The 6-wheeler conversions in Australia
The 6-wheeler conversions (6x6 and 6x4) in Australia
Most light 6-wheel drive vehicles are either designed for military applications of as one-off show vehicles.
There is one country where you can find a decent number of light 6-wheel (6x4) and 6-wheel drive vehicle (6x6) pickup conversions, that’s Australia. These pickups (called a ute down under) are converted for work purpose. A few show ponies aside.
The Toyota Land Cruiser 79 is the most popular vehicle for these conversions. Other options are the Ford Ranger, Toyota Hilux, Mazda BT-50, Isuzu D-Max.
To understand the popularity of these 6-wheel conversions, we have to take a step back in history. Let’s go back to the ‘80. At that time, there was a gap in the Australian vehicle market. The buyers had to choose between a Japanese 4x4 pickup truck (1-ton payload) or a big 4x4 truck (from Mercedes and other vendors).
An Australian car license covers vehicles up to 4500 kg. So people started to look for more payload and longer trays on their utes (pickups).
Mining companies do have large fleets of Toyota Land Cruiser pickup trucks and the required spare parts, so a 6-wheeler conversion does make sense.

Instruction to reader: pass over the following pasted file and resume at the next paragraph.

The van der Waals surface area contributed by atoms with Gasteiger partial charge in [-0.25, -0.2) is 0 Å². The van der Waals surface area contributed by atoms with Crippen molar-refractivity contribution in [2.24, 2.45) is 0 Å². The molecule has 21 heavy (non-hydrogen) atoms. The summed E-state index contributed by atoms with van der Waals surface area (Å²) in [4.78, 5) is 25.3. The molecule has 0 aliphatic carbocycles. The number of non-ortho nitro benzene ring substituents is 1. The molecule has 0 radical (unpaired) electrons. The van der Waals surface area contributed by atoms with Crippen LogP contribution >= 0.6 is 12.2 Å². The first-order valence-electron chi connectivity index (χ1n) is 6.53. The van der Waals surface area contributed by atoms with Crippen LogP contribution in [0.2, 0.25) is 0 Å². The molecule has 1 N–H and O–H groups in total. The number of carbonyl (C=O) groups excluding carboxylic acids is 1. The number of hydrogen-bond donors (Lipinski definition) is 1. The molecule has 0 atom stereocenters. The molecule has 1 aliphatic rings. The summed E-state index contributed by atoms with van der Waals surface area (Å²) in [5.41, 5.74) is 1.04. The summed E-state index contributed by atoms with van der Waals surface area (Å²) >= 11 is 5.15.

Even 6x2 conversions, based on a 4x2 pickup do exist.
These days, this gap in the Australia vehicle market does no longer exist. The Iveco Daily 4x4, Mercedes Sprinter 4x4, FUSO Canter 4x4 and other vehicles cover this market. American full-size pickup trucks are also available (some via grey imports).
Despite the availability of these alternatives, there is still a demand for 6x6 and 6x4 conversions.
The US pickup trucks are expensive due to the right-hand drive conversions and the limited market share.
On some trails, full-size US pickup trucks or a Mercedes Unimog are just too wide. So these vehicles drive on one side on the hard shoulder or in the ditch.
The 4x4 versions of vans (Spinter, Canter) are rather tall and wide compared to a 6x4 pickup conversion. The comfort of these vehicles isn’t always on par with a pickup truck.
- same track width as a stock truck, some trails are to narrow for wide trucks like the Unimog or the US trucks
- mining companies do have a large stock of Toyota pickup trucks and the required spare parts, 6x6 conversions give them a larger vehicle without the need to buy a new stock of spare parts.
- the tandem axle is when properly implemented, more comfortable on rough tracks.
Over the years, some conversion specialist left the market while others entered the market. Some companies are still in business after 30 years.